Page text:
New Yorkers have their Snowflake Spectacular, when dramatic LED lights twinkle from the Saks Fifth Avenue facade. Parisians have their Nuit Blanche, an all-night festival beloved for its glowing sculptures and building displays. Here in Boston, for the fifth consecutive year, the Illuminus Festival will brighten some of the city’s most high-profile addresses with large-scale digital and video art projections.
Previous iterations of Illuminus brought pop-ups of abstract and cheerful high-tech art to the South End, Downtown Crossing, and even Fenway Park. But this year, organizers tapped more than a dozen artists (all from New England) to tackle important social issues, from gender to the artificial lives we construct for social media. “This year’s experience will hopefully make a lot of people stop and think,” said Illuminus curator David Guerra, who is also the founder and director of the Area Gallery in the South End.
Another change for 2019 brings Illuminus to the Financial District for the very first time. Look for it Dec. 5 and 6.
Allison Maria Rodriguez’s “Legends Breathe: Divine Night” (at 100 Summer St.) promises a fresh spin on the old Christmas narrative. The projected video offers an alternative nativity scene that blurs gender while addressing the global climate crisis. “With this piece, I’m breaking down the dominant and traditional Christian narrative of a nativity scene, as well as critiquing the commercialization of nature,” Rodriguez said in a phone interview. “I’m making a parallel between the healing of the planet and the healing of the individual.”
Other installations experiment with audience interaction. Somerville artist and performer Catherine Siller pokes fun at social media norms with a piece called “#buynow” (at 133 Federal Plaza). The piece involves taking live photos of visitors and inserting them into virtual worlds where they swim in a sea of diamonds, fly through palaces, or dissolve into post-apocalyptic, industrial-chic landscapes.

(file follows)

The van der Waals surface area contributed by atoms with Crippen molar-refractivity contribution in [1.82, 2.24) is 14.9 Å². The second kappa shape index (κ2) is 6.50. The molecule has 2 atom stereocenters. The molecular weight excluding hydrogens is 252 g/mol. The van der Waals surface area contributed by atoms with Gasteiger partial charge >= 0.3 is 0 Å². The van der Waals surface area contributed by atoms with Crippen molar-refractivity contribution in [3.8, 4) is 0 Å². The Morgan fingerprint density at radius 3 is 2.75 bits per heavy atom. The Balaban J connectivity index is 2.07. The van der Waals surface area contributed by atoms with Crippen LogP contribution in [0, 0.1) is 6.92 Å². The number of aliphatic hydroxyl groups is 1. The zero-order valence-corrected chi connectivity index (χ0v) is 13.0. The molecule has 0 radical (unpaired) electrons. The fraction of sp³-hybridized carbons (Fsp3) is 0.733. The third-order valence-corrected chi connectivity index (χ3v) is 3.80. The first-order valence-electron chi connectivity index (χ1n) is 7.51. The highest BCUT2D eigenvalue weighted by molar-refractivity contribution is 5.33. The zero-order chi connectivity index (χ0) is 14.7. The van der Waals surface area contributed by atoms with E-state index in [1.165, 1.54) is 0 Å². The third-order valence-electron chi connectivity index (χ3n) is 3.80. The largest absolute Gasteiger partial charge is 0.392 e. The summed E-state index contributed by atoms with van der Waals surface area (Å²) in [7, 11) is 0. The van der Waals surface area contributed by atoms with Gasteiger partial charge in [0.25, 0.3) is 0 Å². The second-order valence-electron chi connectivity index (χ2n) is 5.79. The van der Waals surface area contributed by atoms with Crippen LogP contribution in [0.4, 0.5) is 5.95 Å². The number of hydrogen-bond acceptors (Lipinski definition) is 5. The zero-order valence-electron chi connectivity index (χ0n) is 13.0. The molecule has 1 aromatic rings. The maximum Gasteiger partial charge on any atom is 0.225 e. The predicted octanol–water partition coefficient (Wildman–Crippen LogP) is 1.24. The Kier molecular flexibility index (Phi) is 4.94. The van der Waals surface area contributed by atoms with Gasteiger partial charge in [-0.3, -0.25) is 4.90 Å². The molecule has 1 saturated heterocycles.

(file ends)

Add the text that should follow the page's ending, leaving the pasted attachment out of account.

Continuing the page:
Audience members will be “immersed” in these virtual worlds, Siller explained via phone. “And it will then quickly be juxtaposed with some things that are a little more complicated. So the shiny diamonds raining down on them will be related to diamond panning in Africa.”
While this year’s installations address social issues, Illuminus still intends to serve up cheer. Vendors will be scattered throughout the area, selling hot cocoa and other holiday goodies. Guerra predicts the proceedings will match the national mood for 2019.
“I came into this with the goal of adjusting the tone of the festival to the current times that we live in,” he said.
As for the new location, organizers are confident the Financial District will be a good fit.
“This festival presents such a special opportunity to really look at some of the city’s most beautiful, diverse, and famous architectural buildings in new ways,” said Rosemarie Sansone, president and CEO of Illuminus co-presenter Downtown Boston Business Improvement District (LuminArtz is the event’s other presenter).
“There are 12,000 residents in that area,” Sansone added. “Plus, many of the workers in the area will get off the clock to witness the gorgeous art on their buildings."
Chris Triunfo can be reached at firstname.lastname@example.org.